To my surprise, she emailed me a 300-word description of her cleanse experience that sounded like the perfect testimonial for everything she’s ever heard me say about health.
Now, she’s one-upped me by downloading an app to track daily percentages of protein, carb and fat consumption. She’s using words like bean burger and ‘getting creative about cooking’. Seriously. Ask anyone. This girl hates to cook.
It just goes to show that your kids, no matter how much they object to your healthy choices and green foods, really do listen and pick up a few pointers along the way.
And we learn from them, too. Time to download that app.
Getting grounded in old growth lends new perspective – photograph by Erin Horner
My 15-year old daughter and I couldn’t decide what to do for Spring Break this year, so we compromised. She wanted an ocean and I wanted trees. A tall order for a land-locked place like Nebraska. So we recruited her buddy to join us, found a couple cheap flights and spent a week with some old friends in San Francisco, one of my all-time favorite cities.
Since we’re city people, after 4 days of driving the twisting, turning highways of Northern California, a trip to Muir Woods, named for naturalist John Muir, seemed like a great escape.
The two girls giggled their way down the cool path of this awesome redwood forest, snapping Instagram pics and pointing like the rest of us at mammoth trees the width of small houses and ‘approximately the height of a six-foot person stacked head to toe 45 times’, according to the National Forest Service website. It was as easy and natural as if we were walking Omaha’s own Fontenelle Forest on a Sunday morning.
You don’t have to vacation a thousand miles away to get that lift of spirit that vacations bring. But it helps. Standing next to a couple of these trees, nestling up against their surfaces worn soft by the touch of visitors through the decades, none of us wanted to move anymore. We could have stayed there all day, soaking up the quiet, solid energy that made us all feel so grounded. Knowing those trees were hundreds of years old put our own few years of life into perspective.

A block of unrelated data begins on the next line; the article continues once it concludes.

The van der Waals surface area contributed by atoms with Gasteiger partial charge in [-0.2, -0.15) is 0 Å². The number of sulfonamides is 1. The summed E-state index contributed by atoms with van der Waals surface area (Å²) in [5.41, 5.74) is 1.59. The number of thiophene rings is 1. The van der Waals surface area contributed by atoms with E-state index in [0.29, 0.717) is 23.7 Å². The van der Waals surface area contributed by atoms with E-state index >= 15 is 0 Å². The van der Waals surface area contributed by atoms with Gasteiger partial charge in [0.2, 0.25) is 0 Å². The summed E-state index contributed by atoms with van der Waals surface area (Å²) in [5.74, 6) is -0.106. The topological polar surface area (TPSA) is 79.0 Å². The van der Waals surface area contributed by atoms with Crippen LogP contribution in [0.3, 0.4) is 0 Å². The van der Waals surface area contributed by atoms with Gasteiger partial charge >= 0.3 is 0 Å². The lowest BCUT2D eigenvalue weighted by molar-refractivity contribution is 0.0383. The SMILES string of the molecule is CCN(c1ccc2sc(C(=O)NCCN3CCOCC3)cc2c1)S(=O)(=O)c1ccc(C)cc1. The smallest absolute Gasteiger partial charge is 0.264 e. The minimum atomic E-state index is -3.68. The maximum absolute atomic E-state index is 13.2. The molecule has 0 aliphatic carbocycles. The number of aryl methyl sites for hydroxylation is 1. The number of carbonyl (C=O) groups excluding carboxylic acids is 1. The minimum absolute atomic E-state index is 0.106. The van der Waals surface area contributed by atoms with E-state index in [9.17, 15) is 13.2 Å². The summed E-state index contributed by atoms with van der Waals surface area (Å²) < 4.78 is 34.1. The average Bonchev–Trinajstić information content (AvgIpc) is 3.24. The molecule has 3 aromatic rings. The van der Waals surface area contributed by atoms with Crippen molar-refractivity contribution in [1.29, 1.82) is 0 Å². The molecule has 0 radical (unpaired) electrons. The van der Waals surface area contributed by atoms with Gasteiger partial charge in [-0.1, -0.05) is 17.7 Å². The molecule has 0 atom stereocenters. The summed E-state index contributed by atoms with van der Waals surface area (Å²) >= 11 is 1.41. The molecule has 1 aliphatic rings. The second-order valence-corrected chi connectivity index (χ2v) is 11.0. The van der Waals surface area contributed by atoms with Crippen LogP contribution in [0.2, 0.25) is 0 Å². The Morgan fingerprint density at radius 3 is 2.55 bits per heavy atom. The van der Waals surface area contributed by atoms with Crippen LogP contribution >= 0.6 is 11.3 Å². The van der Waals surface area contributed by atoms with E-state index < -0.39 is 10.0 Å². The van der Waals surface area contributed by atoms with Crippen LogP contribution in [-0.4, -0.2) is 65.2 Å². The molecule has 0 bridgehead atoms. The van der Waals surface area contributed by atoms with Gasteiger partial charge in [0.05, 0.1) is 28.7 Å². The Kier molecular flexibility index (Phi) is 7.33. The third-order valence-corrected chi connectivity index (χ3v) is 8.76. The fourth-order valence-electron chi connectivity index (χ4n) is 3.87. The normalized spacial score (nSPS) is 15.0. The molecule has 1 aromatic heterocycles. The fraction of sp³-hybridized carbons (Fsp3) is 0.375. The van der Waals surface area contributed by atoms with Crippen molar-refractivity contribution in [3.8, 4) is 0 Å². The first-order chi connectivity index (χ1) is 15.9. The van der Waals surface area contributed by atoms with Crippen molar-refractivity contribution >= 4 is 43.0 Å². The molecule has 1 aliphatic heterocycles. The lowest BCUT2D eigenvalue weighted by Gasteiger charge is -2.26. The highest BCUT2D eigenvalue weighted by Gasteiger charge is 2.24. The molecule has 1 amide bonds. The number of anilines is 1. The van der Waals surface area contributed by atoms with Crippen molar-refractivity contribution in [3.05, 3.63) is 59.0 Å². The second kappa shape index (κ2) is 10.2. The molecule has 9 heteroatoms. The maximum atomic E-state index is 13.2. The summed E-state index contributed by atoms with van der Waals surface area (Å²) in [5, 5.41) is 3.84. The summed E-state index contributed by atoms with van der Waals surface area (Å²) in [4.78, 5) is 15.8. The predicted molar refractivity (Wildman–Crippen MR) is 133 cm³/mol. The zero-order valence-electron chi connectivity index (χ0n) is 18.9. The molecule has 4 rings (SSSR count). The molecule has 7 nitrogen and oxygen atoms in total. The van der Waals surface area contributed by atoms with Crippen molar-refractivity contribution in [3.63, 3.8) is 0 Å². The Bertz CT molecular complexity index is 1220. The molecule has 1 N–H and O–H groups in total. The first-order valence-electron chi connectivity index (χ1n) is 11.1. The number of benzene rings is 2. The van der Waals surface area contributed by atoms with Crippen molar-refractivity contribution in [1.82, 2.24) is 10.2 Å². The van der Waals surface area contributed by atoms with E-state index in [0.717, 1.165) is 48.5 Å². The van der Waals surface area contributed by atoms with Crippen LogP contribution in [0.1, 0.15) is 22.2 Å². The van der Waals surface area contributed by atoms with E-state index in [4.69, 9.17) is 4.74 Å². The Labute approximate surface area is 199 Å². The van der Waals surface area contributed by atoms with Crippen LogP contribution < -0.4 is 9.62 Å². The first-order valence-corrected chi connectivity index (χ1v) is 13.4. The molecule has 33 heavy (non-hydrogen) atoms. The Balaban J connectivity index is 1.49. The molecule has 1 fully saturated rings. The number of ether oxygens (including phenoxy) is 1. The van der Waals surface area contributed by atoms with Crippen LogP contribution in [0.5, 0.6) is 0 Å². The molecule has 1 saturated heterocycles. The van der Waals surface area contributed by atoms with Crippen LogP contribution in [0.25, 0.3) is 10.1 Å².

I wish I could personally thank John Muir for making it his mission to preserve Muir Woods for my daughter and her kids and grandkids. It made me wonder if I’m doing enough to keep something I treasure safe for generations to come. Heavy thoughts for a Spring break getaway. But hey, I did get my trees.
A pair of worn jeans is like herbal medicine. Tried and true.
A pop song I heard on my kid’s iTunes last week got me thinking…so, here I go again…
Everyone’s got that favorite sweatshirt or pair of jeans they keep for weekends at home. You know, the ones you slip on when you wanna feel comfortable and relaxed.
Over time, the color’s faded and the newness has worn off, but you’re not completely at home unless you’ve got that soft, worn fabric against your skin. Do you remember why you stopped wearing those jeans in public?
My guess is that something new and trendy came along and made them look dull in comparison.
Something similar happened to herbal medicine. The comfort of our grandmothers’ folk healing was replaced by a trendy, shiny thing called modern medicine.
Traditional ways of staying healthy and healing at home were relegated to the back of the closet. Somehow, we convinced ourselves that newer was better. In the process, safe, natural, remarkably simple methods of prevention and natural healing were written off as dated and out of style.
Isn’t it time we put some old-fashioned common sense back into health care? Let’s take a page from fashion by pairing the best of today’s chic new healthcare with classics that stand the test of time.
Herbal medicine blends well into today’s eclectic cultural sensibilities. It’s more than just vintage, thrift-store medicine or trendy ‘folk’ healthcare. There’s powerful healing in that simple cup of tea your grandmother brewed for you.
What could be more comfortable than medicine that grows in your own back yard, right?
I’ve never celebrated Chinese New Year. I had to Google ‘Year of the Water Snake’ to figure out what to celebrate tomorrow, February 10th, the first day of the Chinese New Year.
One website told me not to sweep the floor or clean on Sunday because I might sweep away my good luck for the year. I’m not to use knives or scissors or I may ‘cut away’ my good luck. And red is the color to wear, particularly something brand new.
Easy enough any day of the week.
You know what I like about these cultural holidays? They remind me that people everywhere have their own special ways of honoring what’s good about living. And in a world where there’s so much bad news, I like to stay plugged in to joyful and optimistic thinking wherever I can get it.
The Chinese say that good health starts with good thoughts, or at least that’s how I interpret 5-Element theory. It’s certainly been true in my life. I’ve always been optimistic, but I learned a valuable lesson during cancer recovery. My intentions become my reality.
So this Chinese New Year, I intend to show appreciation for kindness, have more fun, see the humor in life, and expect abundance. Doesn’t that sound more interesting than “lose 10 pounds” or “get in shape”?